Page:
- Texas reported 946,717 property crime offenses in 2021 - the highest number of all the states. Washington, North Carolina, Colorado, and Ohio rounded up the top five states with the highest property crime numbers for that year.
- South Dakota, Vermont, Wyoming, Alaska, and Florida were the top five states with the lowest property crime rate for that year.
Here’s a breakdown of 2021 property crime offenses by state:
|State||Reported Property Crimes|
Safest and Most Dangerous U.S. Cities
For the past three years, MoneyGeek has issued annual reports of the most dangerous and safest U.S. cities based on the cost of crime per capita.
The cost of crime methodology allows for a uniform ranking across cities with different types of crime. Additionally, it provides a reliable indicator of crime’s economic impact on the area - people living in cities with high crime costs see depressed values of their properties and pay extra for home and auto insurance.
What are the biggest surprises in the MoneyGeek 2022 report? The absence of large cities on the most dangerous list and the inclusion of cities commonly presumed to have high crime rates - such as New York or El Paso, TX - into the safest city category.
2022 Most Dangerous U.S. Cities
- St. Louis, MI
- Birmingham, AL
- Baltimore, MD
- Memphis, TN
- Detroit, MI
- Cleveland, OH
- New Orleans, LA
- Shreveport, LA
- Baton Rouge, LA
- Little Rock, AR
- Oakland, CA
- Milwaukee, WI
- Kansas City, MI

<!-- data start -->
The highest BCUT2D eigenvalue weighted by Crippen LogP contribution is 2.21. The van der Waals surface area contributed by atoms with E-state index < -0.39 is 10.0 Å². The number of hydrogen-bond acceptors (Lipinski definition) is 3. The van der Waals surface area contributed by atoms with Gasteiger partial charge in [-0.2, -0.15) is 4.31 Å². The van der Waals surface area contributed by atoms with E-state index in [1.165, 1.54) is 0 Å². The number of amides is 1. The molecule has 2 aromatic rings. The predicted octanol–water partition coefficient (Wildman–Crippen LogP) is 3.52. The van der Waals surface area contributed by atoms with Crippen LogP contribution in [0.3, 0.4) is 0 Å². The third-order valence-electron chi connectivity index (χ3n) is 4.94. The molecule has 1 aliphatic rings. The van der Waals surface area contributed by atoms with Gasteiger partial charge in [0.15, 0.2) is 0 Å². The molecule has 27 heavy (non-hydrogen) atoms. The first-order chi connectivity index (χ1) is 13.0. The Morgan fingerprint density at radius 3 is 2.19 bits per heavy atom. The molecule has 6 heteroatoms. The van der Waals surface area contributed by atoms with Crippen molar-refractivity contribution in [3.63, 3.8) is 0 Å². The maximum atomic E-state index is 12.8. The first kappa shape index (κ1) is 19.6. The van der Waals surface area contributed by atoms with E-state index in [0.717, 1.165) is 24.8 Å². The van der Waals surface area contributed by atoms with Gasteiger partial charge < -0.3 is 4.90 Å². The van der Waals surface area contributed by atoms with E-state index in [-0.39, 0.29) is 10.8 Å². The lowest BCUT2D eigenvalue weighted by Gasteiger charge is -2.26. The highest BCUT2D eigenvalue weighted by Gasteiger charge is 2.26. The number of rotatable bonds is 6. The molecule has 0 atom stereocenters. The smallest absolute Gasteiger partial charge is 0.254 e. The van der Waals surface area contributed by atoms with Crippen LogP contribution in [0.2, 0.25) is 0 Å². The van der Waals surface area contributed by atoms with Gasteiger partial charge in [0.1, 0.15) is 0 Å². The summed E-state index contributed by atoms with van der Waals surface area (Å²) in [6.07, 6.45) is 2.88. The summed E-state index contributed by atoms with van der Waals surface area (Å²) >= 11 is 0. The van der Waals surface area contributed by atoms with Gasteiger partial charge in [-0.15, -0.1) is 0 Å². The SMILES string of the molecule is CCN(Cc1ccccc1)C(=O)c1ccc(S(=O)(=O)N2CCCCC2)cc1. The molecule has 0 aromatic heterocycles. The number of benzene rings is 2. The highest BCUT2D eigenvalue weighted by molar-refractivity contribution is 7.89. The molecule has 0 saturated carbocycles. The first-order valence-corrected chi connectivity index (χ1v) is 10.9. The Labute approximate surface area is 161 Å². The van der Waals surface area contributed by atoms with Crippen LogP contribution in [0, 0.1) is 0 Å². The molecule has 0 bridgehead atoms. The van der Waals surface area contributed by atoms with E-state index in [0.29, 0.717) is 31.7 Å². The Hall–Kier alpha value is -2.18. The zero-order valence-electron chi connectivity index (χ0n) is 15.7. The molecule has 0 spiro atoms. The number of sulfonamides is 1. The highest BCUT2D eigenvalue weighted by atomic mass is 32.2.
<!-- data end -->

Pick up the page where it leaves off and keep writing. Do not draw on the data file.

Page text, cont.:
- Philadelphia, PA
- Richmond, VI
2022 Safest U.S. Cities (Population over 300,000)
- Honolulu, HI
- Virginia Beach, VI
- Henderson, NV
- El Paso, TX
- New York City
- San Diego, CA
- Mesa, AZ
- Charlotte, NC
- San Jose, CA
- Boston, MS
- Raleigh, NC
- Arlington, TX
- Santa Ana, CA
- Omaha, NE
- Austin, TX
When Do Property Crimes Occur?
Property crimes happen all day, every day. According to the latest FBI Crime Clock, a property crime occurs in the U.S. every 4.4 seconds. A burglary occurs every 25.7 seconds, a larceny theft occurs every 6.1 seconds, and a motor vehicle theft occurs every 42.2 seconds.
Peak Times for Crime by Metropolitan Area
The home security company Vivint recently published a 2022 public crime data study for 13 major metropolitan areas. Based on their findings, 9 out of 13 cities experienced the most crime incidents from 4 p.m. to 7 p.m.
Here’re the most active hours for crime in each metropolitan area and the percent of criminal activity during those peak times.
- Atlanta: 4 p.m. to 7 p.m. (23.1%)
- Boston: 4 p.m. to 7 p.m. (24.4%)
- Chicago: 4 p.m. to 7 p.m. (21.1%)
- Dallas: 4 p.m. to 7 p.m. (22.7%)
- Detroit: 8 p.m. to 11 p.m. (19.8%)
- Los Angeles: Noon to 3 p.m. (21.7%)
- Miami/Fort Lauderdale: 4 p.m. to 7 p.m. (24.8%)
- New York: 4 p.m. to 7 p.m. (23.3%)
- Philadelphia: 4 p.m. to 7 p.m. (26.0%)
- Phoenix: Midnight to 3 a.m. (21.0%)
- San Francisco: 4 p.m. to 7 p.m. (22.5%)
- Seattle: Midnight to 3 a.m. (20.6%)
- Washington, D.C.: 4 p.m. to 7 p.m. (24.4%)
Peak Times for Property Crime by Type
Except for arson that peaks during the night hours, most property crimes occur during the day, between noon and 7 p.m., when people are at work or occupied by other day-time activities.
Below are the most active hours by type of property crime and the percentage of crime during those hours.
- Arson: Midnight to 3 a.m. (27.6%)
- Burglary: 4 p.m. to 7 p.m. (20.4%)
- Fraud: Noon to 3 p.m. (27.4%)
- Larceny: 4 p.m. to 7 p.m. (23.8%)
- Motor vehicle theft: 4 p.m. to 7 p.m. (22.6%)
- Theft: Noon to 3 p.m. (25.2%)
Probability of Experiencing a Property Crime
According to the latest published FBI data, the U.S. property crime rate is 1,933 reported cases per 100,000 of the population. Assuming every instance of property crime occurs to a different person, we can translate this into a 1.9% probability of experiencing a property crime personally.
For comparison, the probability of experiencing a property crime in 2001 was 3.7% (3,657 reported property crime instances per 100,000 population). Thus, the odds of personally experiencing a property crime today are about half of what they were twenty years ago.